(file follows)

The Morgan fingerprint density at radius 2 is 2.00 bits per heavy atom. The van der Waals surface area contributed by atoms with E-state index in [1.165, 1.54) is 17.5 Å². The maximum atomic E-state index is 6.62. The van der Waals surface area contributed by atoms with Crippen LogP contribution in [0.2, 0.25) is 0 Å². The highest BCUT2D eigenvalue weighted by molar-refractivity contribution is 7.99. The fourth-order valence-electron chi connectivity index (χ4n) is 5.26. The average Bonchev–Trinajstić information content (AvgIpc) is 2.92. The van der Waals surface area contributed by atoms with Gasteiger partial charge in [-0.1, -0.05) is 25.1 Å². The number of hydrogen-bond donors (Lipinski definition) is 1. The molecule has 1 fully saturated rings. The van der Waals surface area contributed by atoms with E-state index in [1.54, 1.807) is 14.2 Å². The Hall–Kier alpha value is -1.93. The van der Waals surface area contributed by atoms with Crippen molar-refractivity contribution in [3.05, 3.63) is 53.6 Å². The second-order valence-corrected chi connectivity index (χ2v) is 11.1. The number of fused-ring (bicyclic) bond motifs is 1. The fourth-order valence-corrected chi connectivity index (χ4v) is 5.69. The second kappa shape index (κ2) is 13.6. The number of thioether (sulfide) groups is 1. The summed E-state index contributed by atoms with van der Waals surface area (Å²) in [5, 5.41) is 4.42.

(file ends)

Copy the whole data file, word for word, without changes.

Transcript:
The Morgan fingerprint density at radius 2 is 2.00 bits per heavy atom. The van der Waals surface area contributed by atoms with E-state index in [1.165, 1.54) is 17.5 Å². The maximum atomic E-state index is 6.62. The van der Waals surface area contributed by atoms with Crippen LogP contribution in [0.2, 0.25) is 0 Å². The highest BCUT2D eigenvalue weighted by molar-refractivity contribution is 7.99. The fourth-order valence-electron chi connectivity index (χ4n) is 5.26. The average Bonchev–Trinajstić information content (AvgIpc) is 2.92. The van der Waals surface area contributed by atoms with Gasteiger partial charge in [-0.1, -0.05) is 25.1 Å². The number of hydrogen-bond donors (Lipinski definition) is 1. The molecule has 1 fully saturated rings. The van der Waals surface area contributed by atoms with E-state index in [1.54, 1.807) is 14.2 Å². The Hall–Kier alpha value is -1.93. The van der Waals surface area contributed by atoms with Crippen molar-refractivity contribution in [3.05, 3.63) is 53.6 Å². The second-order valence-corrected chi connectivity index (χ2v) is 11.1. The number of fused-ring (bicyclic) bond motifs is 1. The fourth-order valence-corrected chi connectivity index (χ4v) is 5.69. The second kappa shape index (κ2) is 13.6. The number of thioether (sulfide) groups is 1. The summed E-state index contributed by atoms with van der Waals surface area (Å²) in [5, 5.41) is 4.42.